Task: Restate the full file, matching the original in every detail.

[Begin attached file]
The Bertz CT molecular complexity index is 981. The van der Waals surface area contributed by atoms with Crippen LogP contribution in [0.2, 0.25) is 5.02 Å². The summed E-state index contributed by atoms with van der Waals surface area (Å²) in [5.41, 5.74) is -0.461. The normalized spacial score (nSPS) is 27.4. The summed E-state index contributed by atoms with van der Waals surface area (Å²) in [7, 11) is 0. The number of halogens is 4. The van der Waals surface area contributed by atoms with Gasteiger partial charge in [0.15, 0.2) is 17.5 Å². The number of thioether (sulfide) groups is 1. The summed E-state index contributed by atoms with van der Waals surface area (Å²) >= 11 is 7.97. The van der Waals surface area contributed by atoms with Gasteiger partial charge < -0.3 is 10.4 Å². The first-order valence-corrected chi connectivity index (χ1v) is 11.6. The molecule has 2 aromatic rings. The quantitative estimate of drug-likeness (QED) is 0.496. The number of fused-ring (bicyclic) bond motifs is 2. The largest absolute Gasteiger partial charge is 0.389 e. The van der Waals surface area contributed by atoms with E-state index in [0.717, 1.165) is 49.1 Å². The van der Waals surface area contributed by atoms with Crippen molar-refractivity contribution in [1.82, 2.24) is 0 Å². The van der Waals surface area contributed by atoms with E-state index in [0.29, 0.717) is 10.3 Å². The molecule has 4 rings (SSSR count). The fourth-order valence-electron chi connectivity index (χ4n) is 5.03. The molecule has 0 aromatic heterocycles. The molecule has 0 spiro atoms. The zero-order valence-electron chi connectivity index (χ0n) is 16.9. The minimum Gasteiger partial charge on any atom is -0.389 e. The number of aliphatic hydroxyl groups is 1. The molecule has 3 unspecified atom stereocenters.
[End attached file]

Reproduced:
The Bertz CT molecular complexity index is 981. The van der Waals surface area contributed by atoms with Crippen LogP contribution in [0.2, 0.25) is 5.02 Å². The summed E-state index contributed by atoms with van der Waals surface area (Å²) in [5.41, 5.74) is -0.461. The normalized spacial score (nSPS) is 27.4. The summed E-state index contributed by atoms with van der Waals surface area (Å²) in [7, 11) is 0. The number of halogens is 4. The van der Waals surface area contributed by atoms with Gasteiger partial charge in [0.15, 0.2) is 17.5 Å². The number of thioether (sulfide) groups is 1. The summed E-state index contributed by atoms with van der Waals surface area (Å²) >= 11 is 7.97. The van der Waals surface area contributed by atoms with Gasteiger partial charge < -0.3 is 10.4 Å². The first-order valence-corrected chi connectivity index (χ1v) is 11.6. The molecule has 2 aromatic rings. The quantitative estimate of drug-likeness (QED) is 0.496. The number of fused-ring (bicyclic) bond motifs is 2. The largest absolute Gasteiger partial charge is 0.389 e. The van der Waals surface area contributed by atoms with E-state index in [0.717, 1.165) is 49.1 Å². The van der Waals surface area contributed by atoms with Crippen molar-refractivity contribution in [1.82, 2.24) is 0 Å². The van der Waals surface area contributed by atoms with E-state index in [0.29, 0.717) is 10.3 Å². The molecule has 4 rings (SSSR count). The fourth-order valence-electron chi connectivity index (χ4n) is 5.03. The molecule has 0 aromatic heterocycles. The molecule has 0 spiro atoms. The zero-order valence-electron chi connectivity index (χ0n) is 16.9. The minimum Gasteiger partial charge on any atom is -0.389 e. The number of aliphatic hydroxyl groups is 1. The molecule has 3 unspecified atom stereocenters.